Rabat - Fresh from talks in Saudi Arabia and Kuwait, the UK’s foreign secretary, Boris Johnson, arrived in Doha Saturday for a meeting with Qatar’s Emir, Sheikh Tamim bin Hamad Al Thani, to discuss the current crisis.
Rabat – Fresh from talks in Saudi Arabia and Kuwait, the UK’s foreign secretary, Boris Johnson, arrived in Doha Saturday for a meeting with Qatar’s Emir, Sheikh Tamim bin Hamad Al Thani, to discuss the current crisis.
Traveling to the Qatari capital, Johnson was met late in the day by Qatar’s Foreign Minister Sheikh Mohammed bin Abdulrahman Al Thani, before meeting with the Emir at Al Bahr palace.
Hoping to assist in the mediation process, the topic of discussions also included strategies for enhancing Qatar’s fight against terror and the cooperative counter-terrorism relationship shared between the two nations.
Earlier in the day, Johnson was in Kuwait to offer the UK’s support to the mediator. The visit was a follow up to earlier meetings he held on Friday in Saudi Arabia. There, he talked with bloc members, Saudi and United Arab Emirate (UAE), as he attempted to ease ratcheting tensions.
“The UK strongly supports Kuwait’s mediation efforts and the foreign secretary will pay tribute to the work of the Emir of Kuwait,” he said in a statement.
Of his diplomatic efforts, the UK’s foreign office stated that “The Foreign Secretary will urge all parties to get behind Kuwait’s mediation efforts, which the UK strongly supports, and work towards de-escalation and Gulf unity for the sake of regional stability.”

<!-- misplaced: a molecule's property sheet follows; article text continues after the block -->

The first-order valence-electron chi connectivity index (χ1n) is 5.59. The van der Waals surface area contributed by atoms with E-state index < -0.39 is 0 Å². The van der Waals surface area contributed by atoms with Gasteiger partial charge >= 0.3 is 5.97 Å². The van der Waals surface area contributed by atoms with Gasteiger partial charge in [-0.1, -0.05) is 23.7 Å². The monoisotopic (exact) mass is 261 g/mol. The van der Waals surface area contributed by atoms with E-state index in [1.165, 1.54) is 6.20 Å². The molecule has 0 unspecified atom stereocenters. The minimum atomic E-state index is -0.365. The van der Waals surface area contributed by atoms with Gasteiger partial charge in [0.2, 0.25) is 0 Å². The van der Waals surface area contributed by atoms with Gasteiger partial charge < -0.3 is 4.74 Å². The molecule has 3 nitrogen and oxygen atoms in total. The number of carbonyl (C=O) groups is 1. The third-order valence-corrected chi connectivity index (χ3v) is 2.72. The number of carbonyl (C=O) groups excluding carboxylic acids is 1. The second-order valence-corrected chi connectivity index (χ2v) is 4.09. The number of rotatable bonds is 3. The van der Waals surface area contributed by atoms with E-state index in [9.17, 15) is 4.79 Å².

The statement also promised Johnson would discuss security and bilateral issues with a “particular focus on working together to address the common threats of extremism, radicalisation and terrorism.”
Mediation efforts recently hit a major snag when Qatar presented its official refusal to comply with the bloc’s list of demands to Kuwait last Wednesday, maintaining its stance that the demands are deliberately unworkable.
Saudi Arabia, the UAE, Bahrain and Egypt presented their list of thirteen non-negotiable demands June 22, giving Qatar just ten days to comply. They included the closure of state-funded network, Al Jazeera, the dismantling of a Turkish military base on Qatar soil, a cooling in relations with Iran and the immediate curtailment of any financial support offered to terror organizations such as the Muslim Brotherhood, al Qaeda and ISIS.
From the beginning of the crisis, Qatar has denied all allegations of wrong-doing, defending its anti-terror record and its place as a diplomatic hub in the region. Qatar has steadfastly maintained its stance that the demands were deliberately designed to be impossible to meet. That opinion has been shared by international observers and leaders, including ally to both sides in the dispute, the United States.
Prior to the demands being sent to Qatar, the US State Department issued a statement expressing that it was “mystified” by the delay. They publicly expressed doubt over the bloc’s official stance that they were isolating Qatar due to its alleged financial support of terrorist organizations, wondering if, instead, the blockade was inspired by pre-existing tensions over Qatar’s independent foreign policy, which have frequently been at odds with Saudi-led strategies for the region.
In light of Qatar’s rejection of their demands, the bloc has warned of further sanctions in the offing. No further details have been outlined but the bloc has promised that any further action will comply with international law.